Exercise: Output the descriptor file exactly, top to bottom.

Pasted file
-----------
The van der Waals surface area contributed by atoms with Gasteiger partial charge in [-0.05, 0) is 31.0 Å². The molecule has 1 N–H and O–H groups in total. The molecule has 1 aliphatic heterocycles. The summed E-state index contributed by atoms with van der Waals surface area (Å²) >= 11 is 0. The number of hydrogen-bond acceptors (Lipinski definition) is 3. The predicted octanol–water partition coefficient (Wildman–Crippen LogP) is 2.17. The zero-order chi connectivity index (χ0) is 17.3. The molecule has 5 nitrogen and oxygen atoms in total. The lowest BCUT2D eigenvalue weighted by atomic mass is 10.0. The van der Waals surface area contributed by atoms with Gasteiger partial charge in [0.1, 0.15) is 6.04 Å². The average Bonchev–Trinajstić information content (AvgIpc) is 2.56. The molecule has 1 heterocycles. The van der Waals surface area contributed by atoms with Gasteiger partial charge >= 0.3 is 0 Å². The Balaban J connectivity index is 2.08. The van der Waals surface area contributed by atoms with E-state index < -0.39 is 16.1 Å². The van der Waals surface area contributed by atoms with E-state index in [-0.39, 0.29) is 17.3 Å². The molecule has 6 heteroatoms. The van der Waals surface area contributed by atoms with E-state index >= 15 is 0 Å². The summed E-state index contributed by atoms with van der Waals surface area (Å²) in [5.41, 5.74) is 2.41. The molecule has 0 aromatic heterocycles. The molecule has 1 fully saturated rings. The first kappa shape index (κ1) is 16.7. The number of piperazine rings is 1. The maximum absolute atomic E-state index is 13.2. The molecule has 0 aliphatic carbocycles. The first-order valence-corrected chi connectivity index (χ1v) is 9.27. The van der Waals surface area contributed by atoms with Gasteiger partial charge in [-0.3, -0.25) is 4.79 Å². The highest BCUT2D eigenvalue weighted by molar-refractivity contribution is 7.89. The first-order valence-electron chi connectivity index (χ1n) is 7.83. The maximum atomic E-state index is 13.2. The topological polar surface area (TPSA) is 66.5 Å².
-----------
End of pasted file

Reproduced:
The van der Waals surface area contributed by atoms with Gasteiger partial charge in [-0.05, 0) is 31.0 Å². The molecule has 1 N–H and O–H groups in total. The molecule has 1 aliphatic heterocycles. The summed E-state index contributed by atoms with van der Waals surface area (Å²) >= 11 is 0. The number of hydrogen-bond acceptors (Lipinski definition) is 3. The predicted octanol–water partition coefficient (Wildman–Crippen LogP) is 2.17. The zero-order chi connectivity index (χ0) is 17.3. The molecule has 5 nitrogen and oxygen atoms in total. The lowest BCUT2D eigenvalue weighted by atomic mass is 10.0. The van der Waals surface area contributed by atoms with Gasteiger partial charge in [0.1, 0.15) is 6.04 Å². The average Bonchev–Trinajstić information content (AvgIpc) is 2.56. The molecule has 1 heterocycles. The van der Waals surface area contributed by atoms with Gasteiger partial charge >= 0.3 is 0 Å². The Balaban J connectivity index is 2.08. The van der Waals surface area contributed by atoms with E-state index < -0.39 is 16.1 Å². The van der Waals surface area contributed by atoms with E-state index in [-0.39, 0.29) is 17.3 Å². The molecule has 6 heteroatoms. The van der Waals surface area contributed by atoms with E-state index >= 15 is 0 Å². The summed E-state index contributed by atoms with van der Waals surface area (Å²) in [5.41, 5.74) is 2.41. The molecule has 0 aromatic heterocycles. The molecule has 1 fully saturated rings. The first kappa shape index (κ1) is 16.7. The number of piperazine rings is 1. The maximum absolute atomic E-state index is 13.2. The molecule has 0 aliphatic carbocycles. The first-order valence-corrected chi connectivity index (χ1v) is 9.27. The van der Waals surface area contributed by atoms with Gasteiger partial charge in [-0.3, -0.25) is 4.79 Å². The highest BCUT2D eigenvalue weighted by molar-refractivity contribution is 7.89. The first-order valence-electron chi connectivity index (χ1n) is 7.83. The maximum atomic E-state index is 13.2. The topological polar surface area (TPSA) is 66.5 Å².